Give your repository a name, and decide to make your repo either public or private. You may also want to add a README if you want to share additional information about the project, like how to build it, or links to your group’s website for example. You can then create the repository by pressing “Create repository”.
If you’re working with multiple users, you’ll want to make sure you to add them to the repository as well. To do this you go to your repository’s settings, and then click on “Manage access”.
Here you can manage what users (and teams in an organization) have access to your repository. When inviting someone, you’ll want to make sure you give them the necessary permissions. If they’re a team member, give them write access.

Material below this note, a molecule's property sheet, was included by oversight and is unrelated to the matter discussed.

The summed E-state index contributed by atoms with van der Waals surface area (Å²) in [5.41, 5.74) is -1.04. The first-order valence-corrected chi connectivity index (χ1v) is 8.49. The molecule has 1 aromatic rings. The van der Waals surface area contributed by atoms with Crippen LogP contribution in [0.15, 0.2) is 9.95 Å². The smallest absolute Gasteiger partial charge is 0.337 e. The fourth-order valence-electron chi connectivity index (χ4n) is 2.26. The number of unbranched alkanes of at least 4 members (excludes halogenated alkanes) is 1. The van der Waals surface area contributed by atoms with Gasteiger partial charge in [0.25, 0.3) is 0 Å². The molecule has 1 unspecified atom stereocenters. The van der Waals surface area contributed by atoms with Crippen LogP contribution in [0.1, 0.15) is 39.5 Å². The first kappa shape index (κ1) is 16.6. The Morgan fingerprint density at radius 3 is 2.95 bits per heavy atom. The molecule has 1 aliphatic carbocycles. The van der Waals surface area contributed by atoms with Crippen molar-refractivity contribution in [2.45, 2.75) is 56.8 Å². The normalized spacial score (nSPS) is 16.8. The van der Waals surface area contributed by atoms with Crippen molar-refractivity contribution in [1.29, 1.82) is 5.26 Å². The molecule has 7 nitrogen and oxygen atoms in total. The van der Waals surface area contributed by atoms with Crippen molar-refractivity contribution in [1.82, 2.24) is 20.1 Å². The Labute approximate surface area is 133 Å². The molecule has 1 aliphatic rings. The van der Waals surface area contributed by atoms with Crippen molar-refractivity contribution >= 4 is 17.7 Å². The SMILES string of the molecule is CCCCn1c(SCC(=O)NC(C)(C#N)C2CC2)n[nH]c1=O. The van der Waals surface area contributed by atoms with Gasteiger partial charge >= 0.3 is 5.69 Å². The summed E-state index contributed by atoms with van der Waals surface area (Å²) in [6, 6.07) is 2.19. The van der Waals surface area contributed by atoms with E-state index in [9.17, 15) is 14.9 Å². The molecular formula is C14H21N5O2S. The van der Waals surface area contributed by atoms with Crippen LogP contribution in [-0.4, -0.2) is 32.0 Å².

If you are new to GitHub, we highly recommend you use the GitHub desktop client (this also works with other, similar platforms). This guide was written under the assumption that most users will be using this client.
After installing the desktop client,
open it and log in.
You can then clone the repository to your system by going to
File > Clone repository,
or by going to the repository on GitHub and going
Code > Open with GitHub Desktop.
If the repository has not been set up yet, you can set it up in your desktop client through the link on the repository. This will automatically open up the cloning menu in your desktop client.